OpinionHolocaust & Holocaust Survivors

Canada faces an old Nazi

The welcoming of a Ukrainian SS veteran in the Canadian parliament forces us to ask uncomfortable questions.

Anthony Rota resigns as speaker of Canada’s House of Commons on Sept. 26, 2023. Source: YouTube/CP24.
Anthony Rota resigns as speaker of Canada’s House of Commons on Sept. 26, 2023. Source: YouTube/CP24.
Tom Czitron
Tom Czitron is a portfolio manager, investment strategist and economic analyst. He has written for various publications including The Globe & Mail.

On the eve of Yom Kippur, Canadians and people around the world were shocked to learn that Ukrainian Waffen SS veteran Yaroslav Hunka was given two standing ovations in the hallowed halls of Canada’s House of Commons. Every member of parliament in attendance stood and applauded enthusiastically.

When I initially heard the news, I dismissed it as another slur by far-right and far-left activists disparaging Ukrainian President Volodymyr Zelenskyy. I reflexively recoil from labeling political opponents as Nazis, whoever may be making such claims. In my view, such attacks trivialize the Holocaust.

However, I was quickly inundated by reports of the incident online and on social media. It became obvious that the initial reports were true. I was dumbfounded, but I immediately understood that the invitation to the Nazi in question was a horrible mistake. As a Canadian Jew born barely a decade after the end of World War II, I know that Canada is not an overtly prejudiced nation.

Nonetheless, the debacle affected me on many levels. I am a proud Canadian, but my parents are Holocaust survivors from the town of Satu Mare in Romania, which is only 17 miles from the western Ukrainian border. My mother was the sole member of her extended family who survived deportation to Auschwitz.  

I have lived in the Bloor West Village neighborhood of Toronto for over a decade. It is a heavily Ukrainian area. When the Russian invasion of Ukraine began, I could not drive a hundred yards from my home without seeing a car bearing a Ukrainian flag. My Ukrainian neighbors are kind and decent people. There have been no hate crimes committed by Ukrainian-Canadians against Jews or any other group that I am aware of.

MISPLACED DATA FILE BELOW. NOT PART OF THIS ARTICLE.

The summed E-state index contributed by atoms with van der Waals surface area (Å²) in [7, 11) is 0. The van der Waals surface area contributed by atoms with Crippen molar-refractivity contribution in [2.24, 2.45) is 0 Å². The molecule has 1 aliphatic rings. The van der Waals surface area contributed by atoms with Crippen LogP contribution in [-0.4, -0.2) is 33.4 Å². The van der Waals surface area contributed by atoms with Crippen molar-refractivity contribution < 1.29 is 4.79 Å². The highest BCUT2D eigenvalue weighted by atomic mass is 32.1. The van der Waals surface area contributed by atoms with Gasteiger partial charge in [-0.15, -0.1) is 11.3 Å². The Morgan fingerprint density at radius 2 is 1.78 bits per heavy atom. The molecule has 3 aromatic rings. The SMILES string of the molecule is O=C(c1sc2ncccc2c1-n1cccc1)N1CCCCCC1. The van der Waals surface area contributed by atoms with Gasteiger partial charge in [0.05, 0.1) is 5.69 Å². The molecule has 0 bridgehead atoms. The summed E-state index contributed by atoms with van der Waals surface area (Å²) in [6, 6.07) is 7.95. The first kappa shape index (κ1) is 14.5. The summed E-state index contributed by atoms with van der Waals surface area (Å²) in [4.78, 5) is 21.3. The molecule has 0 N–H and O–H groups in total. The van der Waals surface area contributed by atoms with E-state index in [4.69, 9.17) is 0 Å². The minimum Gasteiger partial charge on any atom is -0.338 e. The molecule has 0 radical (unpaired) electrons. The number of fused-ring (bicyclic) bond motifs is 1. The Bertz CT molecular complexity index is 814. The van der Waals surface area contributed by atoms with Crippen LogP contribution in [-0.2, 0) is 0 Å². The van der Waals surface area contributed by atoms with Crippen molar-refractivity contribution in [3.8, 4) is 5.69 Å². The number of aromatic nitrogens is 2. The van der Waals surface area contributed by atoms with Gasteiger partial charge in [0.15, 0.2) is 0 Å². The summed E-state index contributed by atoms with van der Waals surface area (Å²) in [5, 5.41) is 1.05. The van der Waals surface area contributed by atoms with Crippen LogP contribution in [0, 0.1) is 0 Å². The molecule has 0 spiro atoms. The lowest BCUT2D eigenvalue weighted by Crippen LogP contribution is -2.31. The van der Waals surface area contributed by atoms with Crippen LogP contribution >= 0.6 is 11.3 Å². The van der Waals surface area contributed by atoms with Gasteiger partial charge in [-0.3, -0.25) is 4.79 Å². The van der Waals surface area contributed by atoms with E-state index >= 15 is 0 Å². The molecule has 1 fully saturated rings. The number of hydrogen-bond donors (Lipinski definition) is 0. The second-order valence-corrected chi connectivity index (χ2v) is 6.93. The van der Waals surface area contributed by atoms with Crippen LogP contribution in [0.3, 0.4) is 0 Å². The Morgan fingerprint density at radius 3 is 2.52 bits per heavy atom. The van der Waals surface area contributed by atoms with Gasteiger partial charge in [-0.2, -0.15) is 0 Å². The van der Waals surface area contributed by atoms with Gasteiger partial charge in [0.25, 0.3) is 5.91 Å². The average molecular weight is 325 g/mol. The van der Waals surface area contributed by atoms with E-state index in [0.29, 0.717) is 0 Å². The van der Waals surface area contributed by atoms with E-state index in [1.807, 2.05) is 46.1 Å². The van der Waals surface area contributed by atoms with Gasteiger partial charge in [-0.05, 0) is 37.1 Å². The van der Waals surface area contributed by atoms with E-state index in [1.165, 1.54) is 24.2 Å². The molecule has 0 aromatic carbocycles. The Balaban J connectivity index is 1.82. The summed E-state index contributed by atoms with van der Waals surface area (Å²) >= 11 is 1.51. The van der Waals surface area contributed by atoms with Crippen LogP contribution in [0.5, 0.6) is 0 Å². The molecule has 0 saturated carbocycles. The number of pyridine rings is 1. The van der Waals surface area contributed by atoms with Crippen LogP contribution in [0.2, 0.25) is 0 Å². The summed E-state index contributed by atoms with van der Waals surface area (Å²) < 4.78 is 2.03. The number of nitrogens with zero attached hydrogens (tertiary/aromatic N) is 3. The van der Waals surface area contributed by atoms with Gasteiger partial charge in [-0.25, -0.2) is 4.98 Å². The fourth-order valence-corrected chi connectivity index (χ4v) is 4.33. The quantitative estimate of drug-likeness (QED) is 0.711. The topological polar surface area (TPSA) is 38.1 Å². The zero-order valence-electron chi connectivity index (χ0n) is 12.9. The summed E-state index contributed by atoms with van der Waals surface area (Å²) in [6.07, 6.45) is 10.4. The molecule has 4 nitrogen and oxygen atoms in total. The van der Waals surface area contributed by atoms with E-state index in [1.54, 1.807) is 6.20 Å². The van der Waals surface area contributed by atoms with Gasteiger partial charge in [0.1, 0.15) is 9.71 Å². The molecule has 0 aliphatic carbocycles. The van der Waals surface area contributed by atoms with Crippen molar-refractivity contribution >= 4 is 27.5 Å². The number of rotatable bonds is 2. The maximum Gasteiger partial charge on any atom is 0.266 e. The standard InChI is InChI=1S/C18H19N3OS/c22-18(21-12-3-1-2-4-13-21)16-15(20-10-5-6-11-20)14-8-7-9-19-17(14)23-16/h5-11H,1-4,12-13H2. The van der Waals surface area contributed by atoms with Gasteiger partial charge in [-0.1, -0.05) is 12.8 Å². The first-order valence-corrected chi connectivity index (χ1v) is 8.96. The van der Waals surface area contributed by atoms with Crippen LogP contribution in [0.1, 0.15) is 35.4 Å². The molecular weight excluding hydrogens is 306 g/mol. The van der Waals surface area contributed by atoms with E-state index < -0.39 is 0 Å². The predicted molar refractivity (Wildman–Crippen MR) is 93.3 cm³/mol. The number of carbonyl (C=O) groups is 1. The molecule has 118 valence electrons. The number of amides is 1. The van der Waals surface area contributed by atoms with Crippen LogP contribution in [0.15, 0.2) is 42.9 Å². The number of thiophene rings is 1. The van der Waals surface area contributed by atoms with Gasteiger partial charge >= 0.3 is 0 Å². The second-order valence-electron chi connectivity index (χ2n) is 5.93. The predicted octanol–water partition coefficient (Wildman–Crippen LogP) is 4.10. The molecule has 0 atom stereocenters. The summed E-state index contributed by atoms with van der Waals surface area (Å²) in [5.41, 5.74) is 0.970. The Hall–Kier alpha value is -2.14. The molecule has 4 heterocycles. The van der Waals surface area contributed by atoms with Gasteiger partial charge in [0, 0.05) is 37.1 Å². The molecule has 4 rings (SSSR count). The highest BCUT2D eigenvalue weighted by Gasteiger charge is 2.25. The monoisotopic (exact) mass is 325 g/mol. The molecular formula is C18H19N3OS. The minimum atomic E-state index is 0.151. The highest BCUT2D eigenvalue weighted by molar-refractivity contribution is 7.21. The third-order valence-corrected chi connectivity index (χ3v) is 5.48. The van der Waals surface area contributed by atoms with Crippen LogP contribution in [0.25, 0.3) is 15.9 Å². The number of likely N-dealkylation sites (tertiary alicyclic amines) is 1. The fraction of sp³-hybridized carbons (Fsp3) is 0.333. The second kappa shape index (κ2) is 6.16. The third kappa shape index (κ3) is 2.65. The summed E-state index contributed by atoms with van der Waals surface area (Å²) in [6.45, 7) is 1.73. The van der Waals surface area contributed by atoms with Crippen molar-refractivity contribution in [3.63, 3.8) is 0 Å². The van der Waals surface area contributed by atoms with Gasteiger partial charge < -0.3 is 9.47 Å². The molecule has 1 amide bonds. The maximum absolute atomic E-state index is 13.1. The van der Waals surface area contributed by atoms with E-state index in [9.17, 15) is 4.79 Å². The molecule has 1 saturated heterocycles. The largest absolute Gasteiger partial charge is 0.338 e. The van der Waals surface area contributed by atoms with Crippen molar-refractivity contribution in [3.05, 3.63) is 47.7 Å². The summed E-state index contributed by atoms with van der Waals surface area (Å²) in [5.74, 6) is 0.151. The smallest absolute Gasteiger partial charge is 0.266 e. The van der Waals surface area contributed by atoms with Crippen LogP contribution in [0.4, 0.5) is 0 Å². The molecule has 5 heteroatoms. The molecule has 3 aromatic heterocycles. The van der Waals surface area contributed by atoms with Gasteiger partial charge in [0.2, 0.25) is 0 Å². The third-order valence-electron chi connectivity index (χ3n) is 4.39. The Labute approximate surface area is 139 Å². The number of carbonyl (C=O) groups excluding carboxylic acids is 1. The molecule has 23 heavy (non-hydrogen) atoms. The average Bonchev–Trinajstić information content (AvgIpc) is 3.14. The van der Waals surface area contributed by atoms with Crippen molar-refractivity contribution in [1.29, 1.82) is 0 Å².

I know, however, that among some Ukrainians there is a genuine belief that those who joined the SS during World War II were heroes. This is because of a delusional narrative embraced by some of the children and grandchildren of Ukrainian Nazis and others. The narrative holds that the communists of the USSR were somehow worse than the Nazis because more people died under communist regimes than in the Holocaust.

The narrative involves the Holodomor, an artificial famine engineered by Stalin in the early 1930s that killed millions of Ukrainians. The Holodomor weighs heavily on the psyche of Ukrainians, just as the Holocaust does for Jews, but some have exploited the memory of the catastrophe to justify antisemitism. They claim that because some of the top officials in the Stalin regime were Jews, Ukrainian resentment of all Jews is somehow understandable. In addition, they hold that Jews overemphasize the Holocaust to sully the reputation of Ukraine while ignoring the Holodomor.

It is troubling that leaders of Canada’s Ukrainian community have been deafeningly silent on this matter. They should simply state that their community does not support Nazis or antisemitism. This is, for the most part, the truth.

People around the world are asking how Canada could have allowed a Nazi to be feted in its own parliament. The government and state-funded media appear to be pointing to the speaker of the House of Commons as the culprit, but this is gaslighting. Prime Minister Justin Trudeau is in charge and he bears responsibility. This is just another debacle for his government.

More direct responsibility may lie with Chrystia Freeland, the deputy prime minister and minister of finance, who is essentially the second most powerful politician in Canada. It would be stunningly naïve to imagine that Freeland did not know about Hunka’s shady past. Freeland has been a staunch Ukrainian nationalist for her entire adult life and her grandfather was a Nazi propagandist who benefited from the theft of a Jewish man’s property. At a public march, she once proudly displayed a banner displaying the colors of World War II-era Ukrainian Nazi Stephan Bandera’s movement. She likely felt that, after almost 80 years, the reputation of men like Hunka had been rehabilitated. 

She was wrong. Her attempt to legitimize a former Nazi has infuriated Canadians of all persuasions. Canadians realized for the first time that their country had welcomed in Ukrainian Nazis the same way Argentina welcomed German Nazis. We have always viewed ourselves as a nice people. Now we are forced to ask: Would a nice people celebrate a Nazi thug?

The opinions and facts presented in this article are those of the author, and neither JNS nor its partners assume any responsibility for them.
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